/wp-content/uploads/2014/06/sap_davidswanson_484487.jpgI had a manager tell me the other day that he didn’t want to manage someone out as he was concerned that he wouldn’t get a replacement headcount. His rationale was “A person who is a below average performer is better than no one in the role.” I replied in my usual subtle way, “You couldn’t be more wrong.” The fact was that his team had figured out a long time ago that this person was a non-performer and they were wondering what was taking him so long to figure it out and take action. It was likely impacting their engagement and their confidence in him as a leader. They were covering for the low performer and in fact doing more work as they worked to cover mistakes or missing work from the employee in question. I told him that by not taking action he was in fact negatively impacting the team’s performance and his as well. The risk was not that he wouldn’t get a replacement headcount but that some of his best people were already thinking about leaving. Even worse while they may not have quit and left the team they may have quit and stayed. Meaning they too were now a drag on the team’s productivity and performance.

I had another discussion recently with a manager who had several top performers who were significantly under market, from a compensation perspective. She was saying, “What can I do I don’t have budget to give them an increase?.” I went back and looked at what she did in the recent merit round. She gave everyone on her team an increase close to the average given for the merit cycle. Top performers were within a percent of average and even those who were rated success (middle of the range for us) were given increases close to those who were rated consistently exceeds.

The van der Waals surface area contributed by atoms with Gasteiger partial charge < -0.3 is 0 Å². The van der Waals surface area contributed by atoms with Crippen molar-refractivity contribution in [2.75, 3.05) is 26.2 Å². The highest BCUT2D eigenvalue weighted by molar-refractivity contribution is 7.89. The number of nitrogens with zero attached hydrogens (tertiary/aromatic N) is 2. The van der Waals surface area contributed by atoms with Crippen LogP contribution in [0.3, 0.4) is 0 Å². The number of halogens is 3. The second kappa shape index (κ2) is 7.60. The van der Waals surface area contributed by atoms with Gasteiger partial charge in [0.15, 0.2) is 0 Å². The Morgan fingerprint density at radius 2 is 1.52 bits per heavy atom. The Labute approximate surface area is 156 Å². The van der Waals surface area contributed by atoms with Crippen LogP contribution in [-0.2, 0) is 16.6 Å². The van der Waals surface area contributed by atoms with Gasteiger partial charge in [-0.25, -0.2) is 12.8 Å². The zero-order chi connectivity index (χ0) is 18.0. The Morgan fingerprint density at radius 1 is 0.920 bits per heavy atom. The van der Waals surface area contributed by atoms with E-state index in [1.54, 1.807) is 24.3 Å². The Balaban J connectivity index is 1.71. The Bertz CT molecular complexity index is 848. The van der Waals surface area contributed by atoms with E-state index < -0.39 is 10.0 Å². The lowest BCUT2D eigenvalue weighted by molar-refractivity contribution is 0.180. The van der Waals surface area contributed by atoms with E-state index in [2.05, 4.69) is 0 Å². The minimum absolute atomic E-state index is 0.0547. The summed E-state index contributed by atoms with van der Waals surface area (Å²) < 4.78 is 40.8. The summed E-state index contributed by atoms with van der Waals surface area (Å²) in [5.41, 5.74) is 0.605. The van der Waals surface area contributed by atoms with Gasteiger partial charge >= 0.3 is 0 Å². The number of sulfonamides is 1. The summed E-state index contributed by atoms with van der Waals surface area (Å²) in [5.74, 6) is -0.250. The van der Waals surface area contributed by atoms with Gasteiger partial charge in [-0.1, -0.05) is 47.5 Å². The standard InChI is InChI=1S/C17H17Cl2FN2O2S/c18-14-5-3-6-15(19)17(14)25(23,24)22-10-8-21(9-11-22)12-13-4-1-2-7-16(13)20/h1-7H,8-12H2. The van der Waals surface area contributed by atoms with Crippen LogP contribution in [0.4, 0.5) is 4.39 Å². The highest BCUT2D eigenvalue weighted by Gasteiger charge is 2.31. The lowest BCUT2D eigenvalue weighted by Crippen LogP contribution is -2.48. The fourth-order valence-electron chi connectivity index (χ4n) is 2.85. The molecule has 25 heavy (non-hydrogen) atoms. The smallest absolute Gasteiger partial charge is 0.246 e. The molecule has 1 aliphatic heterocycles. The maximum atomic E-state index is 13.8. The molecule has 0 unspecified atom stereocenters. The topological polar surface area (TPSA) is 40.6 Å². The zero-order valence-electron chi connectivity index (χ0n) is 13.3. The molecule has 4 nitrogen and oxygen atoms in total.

“What am I supposed to do?” she said, “I don’t want to upset anyone”. Well, the reality is that by doing nothing and giving everyone something, the effect likely had a high cost to the long term engagement of her top performers. Employees know all too well who the best people are, they work with them every day. They see that they have the most compelling ideas, and that their engagement is stronger. They are the people others go to for help or advice.

Invest in your best and help those who are not up in their game or invite them to build their career with our competition.


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  1. Petra Meyer

    Thanks for the post, David, and the cross-posting on life at SAP (that’s how I found it on twitter).

    There are so many ways how doing-nothing can lead to worse results. I tend to recommend people to change perspective to create some empathy for those high performers in your second example. Maybe two of them would be fine with recommending themselves thru an extra challenge, a project where they can extend their network and show what they have on offer. That can lead to more opportunities for them in midterm and subsequent salary increases, too.

    I have seen a lot of people that tell me they want to earn more but digging deeper – it is seldom around that. Some have issues on different fields with their management (lack of empowerment, refused personal development), others need to understand that more money will also mean more responsibility. And not everyone is up to that in the end.

    The contribution that I can bring as an HR person here is to engage in those discussions with colleagues over lunch, during workshops or events. It is about growing the understanding of our countless opportunities to get to a better situation for everyone involved.

    Cheers, Petra

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